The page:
At 36 weeks your baby is approximately 18.5 inches from head to toe, and weighs almost 6 pounds(about the size of a head of romaine lettuce).

Your baby is still packing on the pounds – at the rate of about an ounce a day. It is shedding most of the downy covering of hair that covered it and protected it's skin during the nine-month amniotic bath. Your baby swallows both of these substances, along with other secretions, resulting in a blackish mixture, called meconium, will form the contents of baby's first bowel movement. At the end of this week, your baby will be considered "early term." (Full term is 39 to 40 weeks. Babies born before 37 weeks are preterm, 41 weeks is late term, and those born after 42 are post-term.) Most likely your baby is already head-down. But if not, your doctor or midwife may suggest scheduling an external cephalic version. That's a fancy way of saying that your healthcare provider will apply pressure to your abdomen to try to manipulate your baby into a head-down position. Your baby looks more like an infant this week, with pink skin and chubby little legs. Your baby’s ears are extra sharp during these last few weeks. Studies show he may even recognize your voice and favorite songs after birth. If this is your first birth, your baby may drop into the birth canal this week in what is called “lightening” or “dropping.” Your baby's skull isn't the only soft structure in her little body. Most of its bones and cartilage are quite soft as well (they'll harden over the first few years of life) — allowing for an easier journey into the world during delivery. By now, many of your baby's systems are pretty mature, at least in baby terms — and just about ready for life on the outside. Blood circulation, for instance, has been perfected and your baby's immune system has developed enough to protect your little one from infections outside the womb. Others, such as digestion still need some work — which actually won't be fully mature until sometime after birth. Inside your little gestational cocoon, your baby has relied on the umbilical cord for nutrition, meaning that the digestive system, though developed, hasn't been operational. It will take the first year or two to bring it up to speed. Your baby’s skin is getting smooth and soft, and his or her gums are rigid. Baby’s sucking muscles, which are quite powerful, have also finished developing now, and are ready for their first real feeding.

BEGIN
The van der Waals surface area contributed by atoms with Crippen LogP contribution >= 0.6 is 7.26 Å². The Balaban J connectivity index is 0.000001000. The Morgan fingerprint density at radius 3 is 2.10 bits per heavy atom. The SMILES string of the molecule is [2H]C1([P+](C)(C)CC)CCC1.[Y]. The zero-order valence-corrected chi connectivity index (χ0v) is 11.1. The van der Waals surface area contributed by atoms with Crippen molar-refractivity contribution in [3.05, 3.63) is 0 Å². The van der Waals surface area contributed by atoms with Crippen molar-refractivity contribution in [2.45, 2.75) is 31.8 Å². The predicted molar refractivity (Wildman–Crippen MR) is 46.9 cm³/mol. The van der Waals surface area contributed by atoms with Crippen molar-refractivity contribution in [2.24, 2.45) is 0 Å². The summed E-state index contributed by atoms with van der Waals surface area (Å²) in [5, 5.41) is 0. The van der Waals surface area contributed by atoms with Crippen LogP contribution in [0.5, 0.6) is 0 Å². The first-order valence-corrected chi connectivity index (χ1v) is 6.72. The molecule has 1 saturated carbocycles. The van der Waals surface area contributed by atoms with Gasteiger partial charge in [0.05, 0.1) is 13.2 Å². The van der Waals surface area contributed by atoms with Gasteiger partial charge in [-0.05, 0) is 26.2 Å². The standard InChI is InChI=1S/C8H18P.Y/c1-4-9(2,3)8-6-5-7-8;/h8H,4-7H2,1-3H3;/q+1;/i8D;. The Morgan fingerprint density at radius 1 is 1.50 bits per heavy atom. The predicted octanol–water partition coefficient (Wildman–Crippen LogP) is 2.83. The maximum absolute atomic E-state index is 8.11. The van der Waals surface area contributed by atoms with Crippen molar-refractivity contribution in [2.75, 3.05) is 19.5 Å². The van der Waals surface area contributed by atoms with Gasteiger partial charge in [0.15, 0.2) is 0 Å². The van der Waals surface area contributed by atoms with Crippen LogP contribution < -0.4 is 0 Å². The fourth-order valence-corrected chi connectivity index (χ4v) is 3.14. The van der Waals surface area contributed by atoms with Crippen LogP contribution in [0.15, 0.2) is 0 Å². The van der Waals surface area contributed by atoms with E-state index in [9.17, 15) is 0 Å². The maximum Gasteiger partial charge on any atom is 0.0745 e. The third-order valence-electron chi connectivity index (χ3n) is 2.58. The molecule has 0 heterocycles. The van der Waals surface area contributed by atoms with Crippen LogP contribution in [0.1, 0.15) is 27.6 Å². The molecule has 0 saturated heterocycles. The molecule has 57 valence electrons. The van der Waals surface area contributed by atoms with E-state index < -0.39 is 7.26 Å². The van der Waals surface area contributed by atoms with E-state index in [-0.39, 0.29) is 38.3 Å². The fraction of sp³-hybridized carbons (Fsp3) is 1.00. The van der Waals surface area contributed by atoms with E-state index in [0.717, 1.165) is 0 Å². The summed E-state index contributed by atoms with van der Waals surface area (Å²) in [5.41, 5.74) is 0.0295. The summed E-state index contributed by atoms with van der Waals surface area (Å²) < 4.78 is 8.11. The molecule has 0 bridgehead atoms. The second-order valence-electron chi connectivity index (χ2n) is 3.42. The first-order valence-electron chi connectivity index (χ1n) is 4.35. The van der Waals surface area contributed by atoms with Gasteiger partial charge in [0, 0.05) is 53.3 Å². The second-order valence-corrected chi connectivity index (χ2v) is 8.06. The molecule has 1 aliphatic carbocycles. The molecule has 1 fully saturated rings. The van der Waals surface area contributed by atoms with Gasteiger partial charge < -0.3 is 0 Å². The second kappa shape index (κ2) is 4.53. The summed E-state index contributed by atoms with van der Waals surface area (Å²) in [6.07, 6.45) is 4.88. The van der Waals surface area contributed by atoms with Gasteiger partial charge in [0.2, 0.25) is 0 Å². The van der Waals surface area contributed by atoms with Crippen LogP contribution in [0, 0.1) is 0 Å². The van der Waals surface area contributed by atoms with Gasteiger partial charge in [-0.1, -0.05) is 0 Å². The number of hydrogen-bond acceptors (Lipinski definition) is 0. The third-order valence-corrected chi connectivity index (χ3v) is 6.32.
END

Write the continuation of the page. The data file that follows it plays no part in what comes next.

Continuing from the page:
Note: Every baby develops a little differently — even in the womb. This information is to give you a general idea of your baby's size.
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